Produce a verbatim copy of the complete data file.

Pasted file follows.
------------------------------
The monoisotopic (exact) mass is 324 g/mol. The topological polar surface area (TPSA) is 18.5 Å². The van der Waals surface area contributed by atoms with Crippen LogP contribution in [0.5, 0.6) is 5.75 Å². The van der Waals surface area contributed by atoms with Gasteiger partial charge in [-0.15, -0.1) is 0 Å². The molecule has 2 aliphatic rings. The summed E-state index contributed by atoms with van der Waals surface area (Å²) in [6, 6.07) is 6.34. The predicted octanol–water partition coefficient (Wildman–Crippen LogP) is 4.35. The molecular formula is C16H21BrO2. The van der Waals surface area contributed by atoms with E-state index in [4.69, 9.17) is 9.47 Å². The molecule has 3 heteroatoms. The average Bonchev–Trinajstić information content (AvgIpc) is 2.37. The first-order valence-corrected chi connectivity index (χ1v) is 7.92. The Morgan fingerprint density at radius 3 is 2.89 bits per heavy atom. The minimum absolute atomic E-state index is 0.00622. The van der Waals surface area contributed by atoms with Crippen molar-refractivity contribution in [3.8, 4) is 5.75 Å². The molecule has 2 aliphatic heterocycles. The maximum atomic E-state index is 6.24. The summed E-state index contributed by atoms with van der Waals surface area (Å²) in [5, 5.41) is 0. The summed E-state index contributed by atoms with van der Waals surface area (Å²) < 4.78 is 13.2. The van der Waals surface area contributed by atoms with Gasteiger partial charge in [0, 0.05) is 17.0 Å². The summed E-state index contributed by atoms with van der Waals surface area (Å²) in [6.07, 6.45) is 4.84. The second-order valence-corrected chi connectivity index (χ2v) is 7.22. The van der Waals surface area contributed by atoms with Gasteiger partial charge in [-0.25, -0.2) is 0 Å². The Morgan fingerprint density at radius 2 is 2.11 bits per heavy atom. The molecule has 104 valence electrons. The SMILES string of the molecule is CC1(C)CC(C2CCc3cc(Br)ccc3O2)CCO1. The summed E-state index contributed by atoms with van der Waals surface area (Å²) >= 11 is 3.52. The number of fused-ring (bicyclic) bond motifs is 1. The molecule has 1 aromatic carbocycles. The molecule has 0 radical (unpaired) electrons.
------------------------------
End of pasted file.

The monoisotopic (exact) mass is 324 g/mol. The topological polar surface area (TPSA) is 18.5 Å². The van der Waals surface area contributed by atoms with Crippen LogP contribution in [0.5, 0.6) is 5.75 Å². The van der Waals surface area contributed by atoms with Gasteiger partial charge in [-0.15, -0.1) is 0 Å². The molecule has 2 aliphatic rings. The summed E-state index contributed by atoms with van der Waals surface area (Å²) in [6, 6.07) is 6.34. The predicted octanol–water partition coefficient (Wildman–Crippen LogP) is 4.35. The molecular formula is C16H21BrO2. The van der Waals surface area contributed by atoms with E-state index in [4.69, 9.17) is 9.47 Å². The molecule has 3 heteroatoms. The average Bonchev–Trinajstić information content (AvgIpc) is 2.37. The first-order valence-corrected chi connectivity index (χ1v) is 7.92. The Morgan fingerprint density at radius 3 is 2.89 bits per heavy atom. The minimum absolute atomic E-state index is 0.00622. The van der Waals surface area contributed by atoms with Crippen molar-refractivity contribution in [3.8, 4) is 5.75 Å². The molecule has 2 aliphatic heterocycles. The maximum atomic E-state index is 6.24. The summed E-state index contributed by atoms with van der Waals surface area (Å²) in [5, 5.41) is 0. The summed E-state index contributed by atoms with van der Waals surface area (Å²) < 4.78 is 13.2. The van der Waals surface area contributed by atoms with Gasteiger partial charge in [0, 0.05) is 17.0 Å². The summed E-state index contributed by atoms with van der Waals surface area (Å²) in [6.07, 6.45) is 4.84. The second-order valence-corrected chi connectivity index (χ2v) is 7.22. The van der Waals surface area contributed by atoms with Gasteiger partial charge in [-0.25, -0.2) is 0 Å². The Morgan fingerprint density at radius 2 is 2.11 bits per heavy atom. The molecule has 104 valence electrons. The SMILES string of the molecule is CC1(C)CC(C2CCc3cc(Br)ccc3O2)CCO1. The summed E-state index contributed by atoms with van der Waals surface area (Å²) >= 11 is 3.52. The number of fused-ring (bicyclic) bond motifs is 1. The molecule has 1 aromatic carbocycles. The molecule has 0 radical (unpaired) electrons.